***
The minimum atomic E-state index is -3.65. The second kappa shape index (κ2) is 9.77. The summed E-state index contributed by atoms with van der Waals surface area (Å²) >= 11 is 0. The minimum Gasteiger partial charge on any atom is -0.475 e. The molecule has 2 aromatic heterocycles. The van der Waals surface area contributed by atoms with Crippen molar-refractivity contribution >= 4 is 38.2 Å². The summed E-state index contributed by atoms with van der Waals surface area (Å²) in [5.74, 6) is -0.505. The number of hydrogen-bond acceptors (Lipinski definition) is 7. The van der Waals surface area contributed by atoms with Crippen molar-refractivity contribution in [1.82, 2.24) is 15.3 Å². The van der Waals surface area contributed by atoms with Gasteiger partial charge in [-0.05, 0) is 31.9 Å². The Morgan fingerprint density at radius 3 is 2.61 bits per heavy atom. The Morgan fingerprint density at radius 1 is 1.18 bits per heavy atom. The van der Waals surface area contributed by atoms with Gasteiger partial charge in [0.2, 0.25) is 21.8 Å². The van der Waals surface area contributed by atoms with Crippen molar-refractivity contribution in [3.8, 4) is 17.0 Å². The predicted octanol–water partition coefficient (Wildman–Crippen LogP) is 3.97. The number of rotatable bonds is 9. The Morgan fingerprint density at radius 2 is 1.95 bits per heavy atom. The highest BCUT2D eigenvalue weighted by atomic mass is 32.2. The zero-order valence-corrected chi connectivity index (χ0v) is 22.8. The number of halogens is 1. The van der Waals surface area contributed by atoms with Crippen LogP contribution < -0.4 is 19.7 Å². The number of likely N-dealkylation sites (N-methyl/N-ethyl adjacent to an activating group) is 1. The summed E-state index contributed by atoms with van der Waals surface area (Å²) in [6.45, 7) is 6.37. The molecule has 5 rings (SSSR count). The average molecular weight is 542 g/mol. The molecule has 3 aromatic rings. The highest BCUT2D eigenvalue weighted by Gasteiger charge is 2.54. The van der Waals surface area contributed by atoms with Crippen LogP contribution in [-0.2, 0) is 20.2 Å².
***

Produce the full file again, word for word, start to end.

The minimum atomic E-state index is -3.65. The second kappa shape index (κ2) is 9.77. The summed E-state index contributed by atoms with van der Waals surface area (Å²) >= 11 is 0. The minimum Gasteiger partial charge on any atom is -0.475 e. The molecule has 2 aromatic heterocycles. The van der Waals surface area contributed by atoms with Crippen molar-refractivity contribution >= 4 is 38.2 Å². The summed E-state index contributed by atoms with van der Waals surface area (Å²) in [5.74, 6) is -0.505. The number of hydrogen-bond acceptors (Lipinski definition) is 7. The van der Waals surface area contributed by atoms with Crippen molar-refractivity contribution in [1.82, 2.24) is 15.3 Å². The van der Waals surface area contributed by atoms with Gasteiger partial charge in [-0.05, 0) is 31.9 Å². The Morgan fingerprint density at radius 3 is 2.61 bits per heavy atom. The Morgan fingerprint density at radius 1 is 1.18 bits per heavy atom. The van der Waals surface area contributed by atoms with Gasteiger partial charge in [0.2, 0.25) is 21.8 Å². The van der Waals surface area contributed by atoms with Crippen molar-refractivity contribution in [3.8, 4) is 17.0 Å². The predicted octanol–water partition coefficient (Wildman–Crippen LogP) is 3.97. The number of rotatable bonds is 9. The Morgan fingerprint density at radius 2 is 1.95 bits per heavy atom. The highest BCUT2D eigenvalue weighted by atomic mass is 32.2. The zero-order valence-corrected chi connectivity index (χ0v) is 22.8. The number of halogens is 1. The van der Waals surface area contributed by atoms with Crippen LogP contribution < -0.4 is 19.7 Å². The number of likely N-dealkylation sites (N-methyl/N-ethyl adjacent to an activating group) is 1. The summed E-state index contributed by atoms with van der Waals surface area (Å²) in [6.45, 7) is 6.37. The molecule has 5 rings (SSSR count). The average molecular weight is 542 g/mol. The molecule has 3 aromatic rings. The highest BCUT2D eigenvalue weighted by Gasteiger charge is 2.54. The van der Waals surface area contributed by atoms with Crippen LogP contribution in [-0.2, 0) is 20.2 Å².